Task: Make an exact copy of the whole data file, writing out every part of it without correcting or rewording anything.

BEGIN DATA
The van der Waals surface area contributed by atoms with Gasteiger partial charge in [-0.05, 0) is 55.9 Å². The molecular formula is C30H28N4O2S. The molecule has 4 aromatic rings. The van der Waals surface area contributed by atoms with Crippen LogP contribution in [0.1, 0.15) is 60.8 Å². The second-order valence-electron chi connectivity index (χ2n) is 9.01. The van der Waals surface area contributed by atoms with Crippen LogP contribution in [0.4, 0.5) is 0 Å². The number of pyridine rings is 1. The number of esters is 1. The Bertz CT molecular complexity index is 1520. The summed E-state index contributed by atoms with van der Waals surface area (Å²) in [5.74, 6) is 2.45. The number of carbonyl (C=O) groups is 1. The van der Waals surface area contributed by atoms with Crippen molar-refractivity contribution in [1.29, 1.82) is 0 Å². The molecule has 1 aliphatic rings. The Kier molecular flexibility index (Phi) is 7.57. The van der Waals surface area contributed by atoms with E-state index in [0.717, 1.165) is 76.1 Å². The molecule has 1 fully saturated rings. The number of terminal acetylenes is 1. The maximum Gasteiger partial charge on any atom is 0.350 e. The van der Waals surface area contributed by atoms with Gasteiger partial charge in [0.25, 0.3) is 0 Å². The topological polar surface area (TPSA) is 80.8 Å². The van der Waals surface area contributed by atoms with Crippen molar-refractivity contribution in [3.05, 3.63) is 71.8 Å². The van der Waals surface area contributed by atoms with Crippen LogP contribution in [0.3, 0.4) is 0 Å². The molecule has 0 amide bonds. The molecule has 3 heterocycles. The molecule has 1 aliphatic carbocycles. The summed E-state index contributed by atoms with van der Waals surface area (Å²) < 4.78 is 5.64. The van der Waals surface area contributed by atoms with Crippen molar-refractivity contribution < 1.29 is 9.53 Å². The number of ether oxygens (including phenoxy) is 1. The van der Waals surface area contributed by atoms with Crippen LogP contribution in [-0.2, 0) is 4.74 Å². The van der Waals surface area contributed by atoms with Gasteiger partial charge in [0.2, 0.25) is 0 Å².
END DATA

The van der Waals surface area contributed by atoms with Gasteiger partial charge in [-0.05, 0) is 55.9 Å². The molecular formula is C30H28N4O2S. The molecule has 4 aromatic rings. The van der Waals surface area contributed by atoms with Crippen LogP contribution in [0.1, 0.15) is 60.8 Å². The second-order valence-electron chi connectivity index (χ2n) is 9.01. The van der Waals surface area contributed by atoms with Crippen LogP contribution in [0.4, 0.5) is 0 Å². The number of pyridine rings is 1. The number of esters is 1. The Bertz CT molecular complexity index is 1520. The summed E-state index contributed by atoms with van der Waals surface area (Å²) in [5.74, 6) is 2.45. The number of carbonyl (C=O) groups is 1. The van der Waals surface area contributed by atoms with Crippen molar-refractivity contribution in [1.29, 1.82) is 0 Å². The molecule has 1 aliphatic rings. The Kier molecular flexibility index (Phi) is 7.57. The van der Waals surface area contributed by atoms with E-state index in [0.717, 1.165) is 76.1 Å². The molecule has 1 fully saturated rings. The number of terminal acetylenes is 1. The maximum Gasteiger partial charge on any atom is 0.350 e. The van der Waals surface area contributed by atoms with Gasteiger partial charge in [0.25, 0.3) is 0 Å². The topological polar surface area (TPSA) is 80.8 Å². The van der Waals surface area contributed by atoms with Crippen molar-refractivity contribution in [3.05, 3.63) is 71.8 Å². The van der Waals surface area contributed by atoms with Crippen LogP contribution in [0.3, 0.4) is 0 Å². The molecule has 0 amide bonds. The molecule has 3 heterocycles. The molecule has 1 aliphatic carbocycles. The summed E-state index contributed by atoms with van der Waals surface area (Å²) < 4.78 is 5.64. The van der Waals surface area contributed by atoms with Crippen molar-refractivity contribution < 1.29 is 9.53 Å². The number of ether oxygens (including phenoxy) is 1. The van der Waals surface area contributed by atoms with Crippen LogP contribution in [-0.2, 0) is 4.74 Å². The van der Waals surface area contributed by atoms with Gasteiger partial charge in [0.2, 0.25) is 0 Å².